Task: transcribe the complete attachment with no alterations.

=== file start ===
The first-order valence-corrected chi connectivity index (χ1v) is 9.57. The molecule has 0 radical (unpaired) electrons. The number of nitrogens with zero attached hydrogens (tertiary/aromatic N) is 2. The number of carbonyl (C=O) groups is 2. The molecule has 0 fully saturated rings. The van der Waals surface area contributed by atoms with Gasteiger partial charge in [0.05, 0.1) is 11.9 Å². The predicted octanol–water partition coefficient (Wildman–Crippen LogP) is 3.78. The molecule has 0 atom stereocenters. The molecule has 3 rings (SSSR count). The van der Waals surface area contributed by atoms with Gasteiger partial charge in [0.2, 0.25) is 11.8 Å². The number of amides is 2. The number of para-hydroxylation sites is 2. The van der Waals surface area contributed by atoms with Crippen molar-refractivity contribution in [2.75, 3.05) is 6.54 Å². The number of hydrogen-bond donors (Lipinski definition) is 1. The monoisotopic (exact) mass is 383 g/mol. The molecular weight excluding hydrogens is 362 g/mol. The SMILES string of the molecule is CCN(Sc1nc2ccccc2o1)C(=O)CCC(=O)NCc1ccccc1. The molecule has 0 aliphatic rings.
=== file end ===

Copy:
The first-order valence-corrected chi connectivity index (χ1v) is 9.57. The molecule has 0 radical (unpaired) electrons. The number of nitrogens with zero attached hydrogens (tertiary/aromatic N) is 2. The number of carbonyl (C=O) groups is 2. The molecule has 0 fully saturated rings. The van der Waals surface area contributed by atoms with Gasteiger partial charge in [0.05, 0.1) is 11.9 Å². The predicted octanol–water partition coefficient (Wildman–Crippen LogP) is 3.78. The molecule has 0 atom stereocenters. The molecule has 3 rings (SSSR count). The van der Waals surface area contributed by atoms with Gasteiger partial charge in [0.2, 0.25) is 11.8 Å². The number of amides is 2. The number of para-hydroxylation sites is 2. The van der Waals surface area contributed by atoms with Crippen molar-refractivity contribution in [2.75, 3.05) is 6.54 Å². The number of hydrogen-bond donors (Lipinski definition) is 1. The monoisotopic (exact) mass is 383 g/mol. The molecular weight excluding hydrogens is 362 g/mol. The SMILES string of the molecule is CCN(Sc1nc2ccccc2o1)C(=O)CCC(=O)NCc1ccccc1. The molecule has 0 aliphatic rings.